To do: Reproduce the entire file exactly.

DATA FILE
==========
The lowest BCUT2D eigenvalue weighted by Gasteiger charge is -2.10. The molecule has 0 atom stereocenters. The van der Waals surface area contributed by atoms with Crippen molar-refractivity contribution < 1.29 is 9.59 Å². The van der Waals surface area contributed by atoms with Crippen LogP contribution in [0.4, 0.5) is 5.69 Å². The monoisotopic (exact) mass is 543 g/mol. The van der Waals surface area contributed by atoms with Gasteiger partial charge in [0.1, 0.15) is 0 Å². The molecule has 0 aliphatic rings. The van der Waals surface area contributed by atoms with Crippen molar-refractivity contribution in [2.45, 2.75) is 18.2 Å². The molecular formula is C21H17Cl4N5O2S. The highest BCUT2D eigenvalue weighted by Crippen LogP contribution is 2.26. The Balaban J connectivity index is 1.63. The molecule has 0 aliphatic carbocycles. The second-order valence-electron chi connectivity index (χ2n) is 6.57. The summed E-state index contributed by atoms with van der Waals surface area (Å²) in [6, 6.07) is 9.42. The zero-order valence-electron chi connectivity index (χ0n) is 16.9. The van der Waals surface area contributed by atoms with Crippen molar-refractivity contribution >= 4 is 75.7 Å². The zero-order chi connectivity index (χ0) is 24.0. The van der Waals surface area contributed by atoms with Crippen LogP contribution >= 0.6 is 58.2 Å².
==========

The lowest BCUT2D eigenvalue weighted by Gasteiger charge is -2.10. The molecule has 0 atom stereocenters. The van der Waals surface area contributed by atoms with Crippen molar-refractivity contribution < 1.29 is 9.59 Å². The van der Waals surface area contributed by atoms with Crippen LogP contribution in [0.4, 0.5) is 5.69 Å². The monoisotopic (exact) mass is 543 g/mol. The van der Waals surface area contributed by atoms with Gasteiger partial charge in [0.1, 0.15) is 0 Å². The molecule has 0 aliphatic rings. The van der Waals surface area contributed by atoms with Crippen molar-refractivity contribution in [2.45, 2.75) is 18.2 Å². The molecular formula is C21H17Cl4N5O2S. The highest BCUT2D eigenvalue weighted by Crippen LogP contribution is 2.26. The Balaban J connectivity index is 1.63. The molecule has 0 aliphatic carbocycles. The second-order valence-electron chi connectivity index (χ2n) is 6.57. The summed E-state index contributed by atoms with van der Waals surface area (Å²) in [6, 6.07) is 9.42. The zero-order valence-electron chi connectivity index (χ0n) is 16.9. The van der Waals surface area contributed by atoms with Crippen molar-refractivity contribution >= 4 is 75.7 Å². The zero-order chi connectivity index (χ0) is 24.0. The van der Waals surface area contributed by atoms with Crippen LogP contribution >= 0.6 is 58.2 Å².